“How do you feel about glue, old man?” Frederick asked, sitting down across from a man that had been reading Mises’ Interventionism.  The man looked up from his book slowly, marking his page with his thumb.

“The same as anyone else, I suppose.” It was certainly not every day that a stranger asked a man how he felt about glue, and he was intrigued enough to respond.

“Yes, but how is that? You see, I am of the belief that glue is –”

“You’re missing a shoe.” The man had not meant to interject, but it so surprised him to notice such an oddity  that the words came out before he had time to stop them.

“Well, so I am. Good eye, sir. I never leave the house without it.”

The man tapped his finger against the arm of his chair. “Then why do you not have it on?”

“It’s in my backpack. Never leave the house without it.”

It made perfect sense to Frederick, though the man was left at a loss for words, a strange occurrence for him.

“You should try it some time,” Frederick carried on.

“Try what?”

“Placing your left shoe in your pack. It’s very invigorating.”

“Are you mad?”

“Mad? Why no, my good chap. I’m a very gay fellow. You see, I’m of the belief that –”

“You –” the man paused in confusion. “What?”

“You seem a very confused fellow. Perhaps you spend too much time with glue. It’s not at all safe, you know?”

“Right, okay. I was reading a book, then. So if you don’t mind –” The man left the sentencing hanging, sure Frederick would take the hint and leave. This conversation was not at all as he anticipated, and he was ready for it to be over.

Frederick leaned over to try to catch a glimpse of the title. The man did not oblige his efforts, leaving the book resting firmly on his lap.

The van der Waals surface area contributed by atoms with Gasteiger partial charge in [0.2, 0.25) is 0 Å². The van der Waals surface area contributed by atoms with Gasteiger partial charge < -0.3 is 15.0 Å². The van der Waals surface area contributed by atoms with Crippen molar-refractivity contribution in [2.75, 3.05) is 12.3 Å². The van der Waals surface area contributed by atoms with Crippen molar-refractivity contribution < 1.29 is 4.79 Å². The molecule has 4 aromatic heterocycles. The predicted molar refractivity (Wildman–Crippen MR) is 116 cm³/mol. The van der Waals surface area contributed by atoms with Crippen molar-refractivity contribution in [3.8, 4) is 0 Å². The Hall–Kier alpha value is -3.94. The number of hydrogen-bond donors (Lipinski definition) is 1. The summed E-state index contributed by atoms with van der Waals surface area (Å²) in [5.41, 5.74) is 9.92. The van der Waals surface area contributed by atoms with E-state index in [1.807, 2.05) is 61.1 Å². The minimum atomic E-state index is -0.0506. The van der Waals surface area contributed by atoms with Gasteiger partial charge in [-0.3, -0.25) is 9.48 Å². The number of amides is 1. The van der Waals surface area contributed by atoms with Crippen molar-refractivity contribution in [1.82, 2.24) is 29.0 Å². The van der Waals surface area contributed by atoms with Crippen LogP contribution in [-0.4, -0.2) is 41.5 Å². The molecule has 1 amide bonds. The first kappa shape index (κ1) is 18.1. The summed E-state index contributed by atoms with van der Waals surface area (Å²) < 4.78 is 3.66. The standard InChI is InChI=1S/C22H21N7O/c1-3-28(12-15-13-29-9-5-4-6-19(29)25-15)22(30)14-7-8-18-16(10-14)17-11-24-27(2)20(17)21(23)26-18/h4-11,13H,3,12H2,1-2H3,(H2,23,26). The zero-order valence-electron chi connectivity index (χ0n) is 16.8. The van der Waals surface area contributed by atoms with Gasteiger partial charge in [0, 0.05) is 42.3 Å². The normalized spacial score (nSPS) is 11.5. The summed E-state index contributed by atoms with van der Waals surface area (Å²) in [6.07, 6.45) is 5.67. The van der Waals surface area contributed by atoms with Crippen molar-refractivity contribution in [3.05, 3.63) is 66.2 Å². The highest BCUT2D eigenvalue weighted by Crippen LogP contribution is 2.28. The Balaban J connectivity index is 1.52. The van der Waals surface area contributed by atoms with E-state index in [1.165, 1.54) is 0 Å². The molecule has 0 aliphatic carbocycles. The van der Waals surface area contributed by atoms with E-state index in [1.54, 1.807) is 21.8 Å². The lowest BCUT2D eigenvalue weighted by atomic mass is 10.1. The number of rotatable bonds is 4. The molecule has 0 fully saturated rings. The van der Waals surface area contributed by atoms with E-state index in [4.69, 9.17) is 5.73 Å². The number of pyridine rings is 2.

“Good book. I’ve read it before.”

“You did not see the title.”

“Good book,” Frederick insisted.

“I need to be going.” The man stood from the chair, glancing at the page to see where he was at before closing the book.

“Do wait, my man,” Frederick said, standing as well. “We just began talking. You seem a very figured-out man, knows what’s what. I’m confused half the time.”

The man glanced at Frederick as if to say, “Obviously.”

“Name’s Frederick James Hendricks. Friends call me Freddie.”

“Right. Nice meeting you, Frederick.”

A smile spread across Frederick’s face and he hooked his thumbs through his suspenders. The man glared at Frederick for a moment, waiting for him to say something.

“What?” he asked in frustration when Frederick said nothing.

“Well, then, what’s your name, friend?”

“David. I have somewhere to be.”

“Well, I’ll go with you.”

“A funeral.”

“Dreadful affairs. Whose is it? Maybe I knew the person and they forgot to invite me.”

“A wedding.”

“Lovely affairs. I am of the belief that one can never have too many well-wishers at a wedding.”

“A gay bar.”

“I am a rather merry fellow.”

David laughed in disbelief. “Is this a joke?”

“I do so love a good joke.”

“Look Frederick, Freddie, I don’t know you and I really need to go, so just take your deranged conversation somewhere else!”

Frederick took a step back, his eyes wide in surprise. Quietly he said, “You’ve been eating glue.”

David’s jaw ground back and forth, and his knuckles whitened as his grip tightened on his book.

“See, I am of the belief that glue kills brain cells. Anyone with a sour disposition has obviously been eating it. You’ve been eating glue.”

Through clenched teeth, David said, “I have not been eating glue.”

“No sense denying it, my good man.”

“Denying what? I’m denying nothing! I don’t eat glue!”

“Oh, I think you do.” Frederick paused, and smiled. “Oh, well lookie there. Do, glue. It rhymes. I’m a poet, you know?”

“No. I do not know.”

“Really? I could have sworn I told you.”

David massaged his temples and opened his mouth to speak when Frederick said, “Well, I really must be off, old friend. It was good seeing you again. Lay off the glue, why don’t you.” As Frederick turned to leave, David sunk back down into the chair he had been sitting in earlier, dropping his head into his hand.

“Did I ever tell you I was Winnie the Pooh in a past life?”


“I punched a man at the coffee shop today.” David’s wife looked up from the papers she had been grading for her eight grade students.


“It turns out he was practicing some technique for an acting class. Says he was quite happy to have a black eye, meant he had been acting right or something. Children these days are idiots.”